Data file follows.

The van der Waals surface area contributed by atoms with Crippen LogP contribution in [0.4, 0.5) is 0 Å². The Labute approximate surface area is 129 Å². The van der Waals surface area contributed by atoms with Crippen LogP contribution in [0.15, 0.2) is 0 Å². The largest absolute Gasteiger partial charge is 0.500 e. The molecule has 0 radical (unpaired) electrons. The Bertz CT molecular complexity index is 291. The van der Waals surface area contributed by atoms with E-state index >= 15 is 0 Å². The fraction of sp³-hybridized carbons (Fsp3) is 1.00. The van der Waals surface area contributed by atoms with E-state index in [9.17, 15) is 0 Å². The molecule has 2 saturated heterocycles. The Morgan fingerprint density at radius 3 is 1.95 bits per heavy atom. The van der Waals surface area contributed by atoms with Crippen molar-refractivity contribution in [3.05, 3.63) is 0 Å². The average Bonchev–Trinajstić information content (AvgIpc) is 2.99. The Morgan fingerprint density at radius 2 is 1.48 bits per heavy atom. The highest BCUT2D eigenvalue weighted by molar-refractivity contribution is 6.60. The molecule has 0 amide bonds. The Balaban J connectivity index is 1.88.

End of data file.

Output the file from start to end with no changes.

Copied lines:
The van der Waals surface area contributed by atoms with Crippen LogP contribution in [0.4, 0.5) is 0 Å². The Labute approximate surface area is 129 Å². The van der Waals surface area contributed by atoms with Crippen LogP contribution in [0.15, 0.2) is 0 Å². The largest absolute Gasteiger partial charge is 0.500 e. The molecule has 0 radical (unpaired) electrons. The Bertz CT molecular complexity index is 291. The van der Waals surface area contributed by atoms with E-state index >= 15 is 0 Å². The fraction of sp³-hybridized carbons (Fsp3) is 1.00. The van der Waals surface area contributed by atoms with E-state index in [9.17, 15) is 0 Å². The molecule has 2 saturated heterocycles. The Morgan fingerprint density at radius 3 is 1.95 bits per heavy atom. The van der Waals surface area contributed by atoms with Crippen molar-refractivity contribution in [3.05, 3.63) is 0 Å². The average Bonchev–Trinajstić information content (AvgIpc) is 2.99. The Morgan fingerprint density at radius 2 is 1.48 bits per heavy atom. The highest BCUT2D eigenvalue weighted by molar-refractivity contribution is 6.60. The molecule has 0 amide bonds. The Balaban J connectivity index is 1.88.